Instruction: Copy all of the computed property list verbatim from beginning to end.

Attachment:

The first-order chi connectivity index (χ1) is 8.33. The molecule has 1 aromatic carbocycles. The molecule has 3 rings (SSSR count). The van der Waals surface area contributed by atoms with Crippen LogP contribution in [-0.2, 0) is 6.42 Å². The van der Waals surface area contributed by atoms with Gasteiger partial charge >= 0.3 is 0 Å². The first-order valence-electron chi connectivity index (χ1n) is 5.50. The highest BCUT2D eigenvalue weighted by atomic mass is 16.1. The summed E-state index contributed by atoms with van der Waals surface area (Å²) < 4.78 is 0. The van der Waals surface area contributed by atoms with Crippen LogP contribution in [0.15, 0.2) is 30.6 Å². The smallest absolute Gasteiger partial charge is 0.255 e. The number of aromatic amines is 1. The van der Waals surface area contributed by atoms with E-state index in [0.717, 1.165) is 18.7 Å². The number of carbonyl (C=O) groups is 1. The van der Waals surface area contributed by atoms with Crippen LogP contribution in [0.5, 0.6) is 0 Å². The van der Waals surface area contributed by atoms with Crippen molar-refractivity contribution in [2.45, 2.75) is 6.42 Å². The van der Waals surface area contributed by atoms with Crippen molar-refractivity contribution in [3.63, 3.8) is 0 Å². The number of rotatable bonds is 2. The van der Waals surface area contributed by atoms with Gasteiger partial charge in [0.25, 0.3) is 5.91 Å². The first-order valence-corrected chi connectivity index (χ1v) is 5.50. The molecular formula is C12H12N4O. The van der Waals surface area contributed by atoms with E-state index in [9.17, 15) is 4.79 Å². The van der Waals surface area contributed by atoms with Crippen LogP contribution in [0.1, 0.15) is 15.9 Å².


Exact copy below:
The first-order chi connectivity index (χ1) is 8.33. The molecule has 1 aromatic carbocycles. The molecule has 3 rings (SSSR count). The van der Waals surface area contributed by atoms with Crippen LogP contribution in [-0.2, 0) is 6.42 Å². The van der Waals surface area contributed by atoms with Gasteiger partial charge >= 0.3 is 0 Å². The first-order valence-electron chi connectivity index (χ1n) is 5.50. The highest BCUT2D eigenvalue weighted by atomic mass is 16.1. The summed E-state index contributed by atoms with van der Waals surface area (Å²) < 4.78 is 0. The van der Waals surface area contributed by atoms with Crippen LogP contribution in [0.15, 0.2) is 30.6 Å². The smallest absolute Gasteiger partial charge is 0.255 e. The number of aromatic amines is 1. The van der Waals surface area contributed by atoms with E-state index in [0.717, 1.165) is 18.7 Å². The number of carbonyl (C=O) groups is 1. The van der Waals surface area contributed by atoms with Crippen LogP contribution in [0.5, 0.6) is 0 Å². The van der Waals surface area contributed by atoms with Crippen molar-refractivity contribution in [2.45, 2.75) is 6.42 Å². The van der Waals surface area contributed by atoms with Crippen molar-refractivity contribution in [3.63, 3.8) is 0 Å². The number of rotatable bonds is 2. The van der Waals surface area contributed by atoms with Gasteiger partial charge in [0.25, 0.3) is 5.91 Å². The first-order valence-corrected chi connectivity index (χ1v) is 5.50. The molecular formula is C12H12N4O. The van der Waals surface area contributed by atoms with E-state index in [9.17, 15) is 4.79 Å². The van der Waals surface area contributed by atoms with Crippen LogP contribution in [0.1, 0.15) is 15.9 Å².